Education and Training for Veterans

The Basics

Education and training make it easier to find a good job, make more money, and build a satisfying career. The U.S. Department of Veterans Affairs (VA) offers several programs that help veterans, service members, and their family members decide on and reach their training and educational goals.

Here are some of the most common types of educational programs you can choose from:

  • Trade schools (typically privately owned) generally offer hands-on skills training and certification for many different types of jobs, from auto mechanic, welder, or electrician, to hairdresser, baker, paralegal, massage therapist, and many more.
  • Technical schools (sometimes called technical colleges, and usually privately owned) typically combine on-the-job training with classroom learning for a one-year certificate or a two-year associate degree in a variety of fields, like computer science, graphic design, or nursing.
  • Community colleges (generally publicly owned) offer trade certificate programs that can take six months to two years to complete, or two-year associate degrees either in a general field (like business administration or health science) or a specific field (like dental hygienist, aircraft mechanics, or software development).
  • Colleges or universities (public or private) typically award four- or five-year bachelor’s degrees in a specific field, like teaching or accounting. They may also offer master’s degrees that take about two years to complete and allow advanced study in a specific area, and some offer professional degrees to become licensed in fields like medicine or law.

There are programs that might help pay for your education based on the option you choose. This article gives you basic information about some of the VA programs that can help you get the education or training you want:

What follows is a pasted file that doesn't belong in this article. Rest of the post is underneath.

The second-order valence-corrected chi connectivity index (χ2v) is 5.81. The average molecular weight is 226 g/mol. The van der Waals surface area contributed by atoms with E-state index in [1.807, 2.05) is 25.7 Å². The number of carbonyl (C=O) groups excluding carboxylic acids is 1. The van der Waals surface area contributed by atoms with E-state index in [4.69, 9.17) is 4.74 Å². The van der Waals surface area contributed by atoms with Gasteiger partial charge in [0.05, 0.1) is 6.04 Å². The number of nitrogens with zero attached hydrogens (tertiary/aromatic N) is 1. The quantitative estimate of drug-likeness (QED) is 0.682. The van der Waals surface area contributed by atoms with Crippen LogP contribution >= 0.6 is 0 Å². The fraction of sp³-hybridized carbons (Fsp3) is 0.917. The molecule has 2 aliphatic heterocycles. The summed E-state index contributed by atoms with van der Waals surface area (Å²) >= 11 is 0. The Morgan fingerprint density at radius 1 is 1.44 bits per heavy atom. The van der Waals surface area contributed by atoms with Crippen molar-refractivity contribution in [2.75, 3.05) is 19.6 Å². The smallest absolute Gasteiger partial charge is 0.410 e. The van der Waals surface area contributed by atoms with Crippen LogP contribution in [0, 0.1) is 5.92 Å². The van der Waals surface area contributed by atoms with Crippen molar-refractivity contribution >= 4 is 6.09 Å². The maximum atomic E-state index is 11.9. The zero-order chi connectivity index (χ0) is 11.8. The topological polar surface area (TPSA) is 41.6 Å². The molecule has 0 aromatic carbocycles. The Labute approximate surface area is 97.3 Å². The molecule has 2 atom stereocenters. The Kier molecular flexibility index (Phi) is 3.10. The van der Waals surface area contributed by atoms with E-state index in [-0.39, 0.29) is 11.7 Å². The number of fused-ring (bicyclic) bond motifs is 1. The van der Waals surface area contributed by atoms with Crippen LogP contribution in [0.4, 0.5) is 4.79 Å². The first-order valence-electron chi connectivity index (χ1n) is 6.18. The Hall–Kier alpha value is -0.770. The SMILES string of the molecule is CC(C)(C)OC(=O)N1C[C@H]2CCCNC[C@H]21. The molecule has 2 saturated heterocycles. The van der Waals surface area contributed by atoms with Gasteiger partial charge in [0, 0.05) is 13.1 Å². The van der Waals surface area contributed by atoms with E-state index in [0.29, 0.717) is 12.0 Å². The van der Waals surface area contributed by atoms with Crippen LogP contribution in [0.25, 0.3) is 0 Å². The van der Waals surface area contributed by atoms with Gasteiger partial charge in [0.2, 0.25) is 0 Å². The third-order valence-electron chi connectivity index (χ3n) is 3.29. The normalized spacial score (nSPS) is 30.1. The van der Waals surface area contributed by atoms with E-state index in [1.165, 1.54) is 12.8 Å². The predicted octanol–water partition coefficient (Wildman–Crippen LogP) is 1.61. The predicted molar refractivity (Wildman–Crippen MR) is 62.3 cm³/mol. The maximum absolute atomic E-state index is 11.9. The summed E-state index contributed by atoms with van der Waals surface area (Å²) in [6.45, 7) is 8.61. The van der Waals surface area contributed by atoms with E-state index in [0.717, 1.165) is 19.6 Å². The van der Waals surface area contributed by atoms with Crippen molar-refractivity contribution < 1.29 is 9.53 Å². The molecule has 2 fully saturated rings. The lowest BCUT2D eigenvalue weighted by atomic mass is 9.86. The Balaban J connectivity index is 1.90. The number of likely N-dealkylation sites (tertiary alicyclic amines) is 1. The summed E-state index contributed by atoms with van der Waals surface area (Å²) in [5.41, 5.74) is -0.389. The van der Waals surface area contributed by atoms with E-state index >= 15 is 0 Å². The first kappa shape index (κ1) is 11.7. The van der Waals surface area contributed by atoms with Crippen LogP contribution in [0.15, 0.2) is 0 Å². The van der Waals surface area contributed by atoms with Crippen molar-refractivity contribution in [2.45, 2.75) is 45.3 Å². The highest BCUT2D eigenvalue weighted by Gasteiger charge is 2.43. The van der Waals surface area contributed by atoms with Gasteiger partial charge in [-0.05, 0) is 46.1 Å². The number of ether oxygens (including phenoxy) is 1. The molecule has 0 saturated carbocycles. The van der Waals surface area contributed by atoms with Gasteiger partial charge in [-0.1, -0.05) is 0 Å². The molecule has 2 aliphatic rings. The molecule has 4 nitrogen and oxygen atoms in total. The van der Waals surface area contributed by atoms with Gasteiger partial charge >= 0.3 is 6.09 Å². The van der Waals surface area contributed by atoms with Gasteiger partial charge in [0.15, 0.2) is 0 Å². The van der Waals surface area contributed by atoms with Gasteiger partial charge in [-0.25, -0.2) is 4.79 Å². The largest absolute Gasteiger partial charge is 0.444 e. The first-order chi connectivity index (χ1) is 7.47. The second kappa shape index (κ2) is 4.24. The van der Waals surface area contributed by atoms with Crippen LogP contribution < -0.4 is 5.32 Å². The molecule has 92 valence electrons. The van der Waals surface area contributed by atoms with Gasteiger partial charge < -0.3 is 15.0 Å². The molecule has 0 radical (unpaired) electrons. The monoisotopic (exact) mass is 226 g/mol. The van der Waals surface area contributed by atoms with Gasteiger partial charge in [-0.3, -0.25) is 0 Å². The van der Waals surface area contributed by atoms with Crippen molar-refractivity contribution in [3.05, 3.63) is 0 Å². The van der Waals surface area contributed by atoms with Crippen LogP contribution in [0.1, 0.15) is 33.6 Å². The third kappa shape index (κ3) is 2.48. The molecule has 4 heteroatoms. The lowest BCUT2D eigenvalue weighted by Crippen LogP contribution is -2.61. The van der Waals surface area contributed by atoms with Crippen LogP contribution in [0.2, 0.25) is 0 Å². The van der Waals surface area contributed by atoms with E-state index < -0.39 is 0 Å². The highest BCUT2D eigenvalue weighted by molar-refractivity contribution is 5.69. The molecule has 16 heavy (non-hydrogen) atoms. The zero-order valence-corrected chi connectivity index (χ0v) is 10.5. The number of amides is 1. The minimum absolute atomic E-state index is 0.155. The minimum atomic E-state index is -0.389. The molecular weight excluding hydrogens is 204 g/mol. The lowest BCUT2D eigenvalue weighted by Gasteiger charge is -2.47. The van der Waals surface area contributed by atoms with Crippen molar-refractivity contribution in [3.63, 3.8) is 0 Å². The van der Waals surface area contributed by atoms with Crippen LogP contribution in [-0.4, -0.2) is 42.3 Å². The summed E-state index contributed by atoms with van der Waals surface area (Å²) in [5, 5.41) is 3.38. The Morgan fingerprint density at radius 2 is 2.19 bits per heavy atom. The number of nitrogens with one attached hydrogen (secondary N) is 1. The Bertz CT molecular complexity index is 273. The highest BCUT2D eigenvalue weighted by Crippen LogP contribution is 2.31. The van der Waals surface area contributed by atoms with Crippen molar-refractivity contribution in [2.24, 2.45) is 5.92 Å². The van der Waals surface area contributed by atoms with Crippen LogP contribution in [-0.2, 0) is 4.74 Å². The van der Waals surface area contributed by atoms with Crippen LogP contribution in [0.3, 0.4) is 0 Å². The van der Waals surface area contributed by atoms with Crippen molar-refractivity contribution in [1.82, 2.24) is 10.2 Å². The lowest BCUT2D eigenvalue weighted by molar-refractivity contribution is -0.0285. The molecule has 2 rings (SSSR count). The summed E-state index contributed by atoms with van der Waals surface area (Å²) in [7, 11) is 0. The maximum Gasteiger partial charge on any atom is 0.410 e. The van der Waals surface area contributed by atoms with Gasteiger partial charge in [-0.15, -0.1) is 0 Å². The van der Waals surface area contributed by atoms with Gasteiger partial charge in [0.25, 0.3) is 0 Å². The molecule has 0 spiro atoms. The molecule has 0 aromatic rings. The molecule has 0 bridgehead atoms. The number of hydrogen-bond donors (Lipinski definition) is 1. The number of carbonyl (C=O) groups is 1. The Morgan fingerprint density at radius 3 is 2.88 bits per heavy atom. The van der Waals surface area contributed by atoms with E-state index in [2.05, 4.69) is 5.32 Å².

• Post 9/11 GI Bill benefits help you pay for school or job training for up to 36 months if you started your military service on or after September 11, 2001 and were honorably discharged with a service-connected disability. Learn more about the Post 9/11 GI Bill.
  • The Montgomery GI Bill pays for education and training through two programs, MGIB-AD for veterans who served at least two years on active duty and MGIB-SR for those serving in the Selected Reserve. Requirements vary. Learn more about the Montgomery GI Bill.
  • Personalized Career Planning and Guidance (PCPG or Chapter 36, and previously called Education and Career Counseling) provides educational and career counseling for service members with six months or less until they are discharged, veterans who were discharged within the last 12 months, and veterans or their dependents who are already getting or are eligible for VA educational benefits. Learn more about PCPG.

You can get help picking the right education program for you by working with a trained professional at a veterans service organization (VSO). Search for an accredited representative.

Veteran Readiness and Employment (VR&E)

Help with education or training is also available through the VA’s Veteran Readiness and Employment (VR&E) program (also called Chapter 13). It offers personalized counseling and support for up to 48 months to help you prepare for, find, and keep employment. You can get VR&E benefits if you are a service member or veteran with a service-connected disability that makes it hard for you to get or keep a job. If you are unable to work right now, VR&E also offers services to help you live independently.

Note: If you qualify for more than one VA education benefit, you usually have to choose which one you want to use, and you can’t change your mind. The exception is VR&E, which you may be able to get in addition to another VA education benefit. However, you need to use your VR&E benefits first or you could lose some of your months of eligibility.

Learn more about it in DB101’s VR&E article.

Tax Tip

If you are a veteran and get VA education benefits, you do not have to pay federal income taxes on any of the payments you get for education or training, including the monthly allowance (called subsistence). This is only true for VA benefits for educational costs. The Internal Revenue Service (IRS) explains the Tax Exclusion for Veterans Education Benefits.

También